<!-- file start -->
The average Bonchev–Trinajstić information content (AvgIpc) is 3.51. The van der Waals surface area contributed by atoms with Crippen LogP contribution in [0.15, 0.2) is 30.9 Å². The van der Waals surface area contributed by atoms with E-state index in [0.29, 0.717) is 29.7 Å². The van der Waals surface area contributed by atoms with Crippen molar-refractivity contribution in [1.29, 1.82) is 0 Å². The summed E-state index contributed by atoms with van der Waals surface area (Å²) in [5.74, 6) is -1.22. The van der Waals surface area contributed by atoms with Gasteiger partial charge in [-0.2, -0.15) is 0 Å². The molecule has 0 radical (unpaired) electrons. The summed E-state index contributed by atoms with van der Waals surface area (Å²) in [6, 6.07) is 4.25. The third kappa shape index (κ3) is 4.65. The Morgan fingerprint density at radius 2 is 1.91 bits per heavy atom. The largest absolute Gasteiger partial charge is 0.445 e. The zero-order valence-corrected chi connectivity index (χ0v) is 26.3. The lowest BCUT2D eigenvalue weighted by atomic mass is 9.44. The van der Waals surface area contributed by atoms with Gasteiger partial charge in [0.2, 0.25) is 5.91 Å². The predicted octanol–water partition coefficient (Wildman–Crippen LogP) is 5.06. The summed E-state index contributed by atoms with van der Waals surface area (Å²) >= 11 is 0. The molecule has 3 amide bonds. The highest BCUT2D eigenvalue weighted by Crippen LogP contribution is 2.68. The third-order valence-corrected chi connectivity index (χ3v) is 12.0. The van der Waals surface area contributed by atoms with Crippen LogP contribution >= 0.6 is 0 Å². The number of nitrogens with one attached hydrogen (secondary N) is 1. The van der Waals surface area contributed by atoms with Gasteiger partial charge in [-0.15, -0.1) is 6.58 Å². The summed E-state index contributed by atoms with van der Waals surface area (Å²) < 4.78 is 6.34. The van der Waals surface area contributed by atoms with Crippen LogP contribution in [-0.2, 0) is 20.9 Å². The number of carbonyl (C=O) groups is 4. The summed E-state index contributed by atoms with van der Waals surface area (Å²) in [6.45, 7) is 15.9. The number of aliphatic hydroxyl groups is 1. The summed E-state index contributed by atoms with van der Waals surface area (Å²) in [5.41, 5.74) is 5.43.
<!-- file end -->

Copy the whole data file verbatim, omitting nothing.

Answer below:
The average Bonchev–Trinajstić information content (AvgIpc) is 3.51. The van der Waals surface area contributed by atoms with Crippen LogP contribution in [0.15, 0.2) is 30.9 Å². The van der Waals surface area contributed by atoms with E-state index in [0.29, 0.717) is 29.7 Å². The van der Waals surface area contributed by atoms with Crippen molar-refractivity contribution in [1.29, 1.82) is 0 Å². The summed E-state index contributed by atoms with van der Waals surface area (Å²) in [5.74, 6) is -1.22. The van der Waals surface area contributed by atoms with Gasteiger partial charge in [-0.2, -0.15) is 0 Å². The molecule has 0 radical (unpaired) electrons. The summed E-state index contributed by atoms with van der Waals surface area (Å²) in [6, 6.07) is 4.25. The third kappa shape index (κ3) is 4.65. The Morgan fingerprint density at radius 2 is 1.91 bits per heavy atom. The largest absolute Gasteiger partial charge is 0.445 e. The zero-order valence-corrected chi connectivity index (χ0v) is 26.3. The lowest BCUT2D eigenvalue weighted by atomic mass is 9.44. The van der Waals surface area contributed by atoms with Gasteiger partial charge in [0.2, 0.25) is 5.91 Å². The predicted octanol–water partition coefficient (Wildman–Crippen LogP) is 5.06. The summed E-state index contributed by atoms with van der Waals surface area (Å²) >= 11 is 0. The molecule has 3 amide bonds. The highest BCUT2D eigenvalue weighted by Crippen LogP contribution is 2.68. The third-order valence-corrected chi connectivity index (χ3v) is 12.0. The van der Waals surface area contributed by atoms with Crippen LogP contribution >= 0.6 is 0 Å². The number of nitrogens with one attached hydrogen (secondary N) is 1. The van der Waals surface area contributed by atoms with Gasteiger partial charge in [-0.15, -0.1) is 6.58 Å². The summed E-state index contributed by atoms with van der Waals surface area (Å²) < 4.78 is 6.34. The van der Waals surface area contributed by atoms with Crippen LogP contribution in [-0.2, 0) is 20.9 Å². The number of carbonyl (C=O) groups is 4. The summed E-state index contributed by atoms with van der Waals surface area (Å²) in [6.45, 7) is 15.9. The number of aliphatic hydroxyl groups is 1. The summed E-state index contributed by atoms with van der Waals surface area (Å²) in [5.41, 5.74) is 5.43.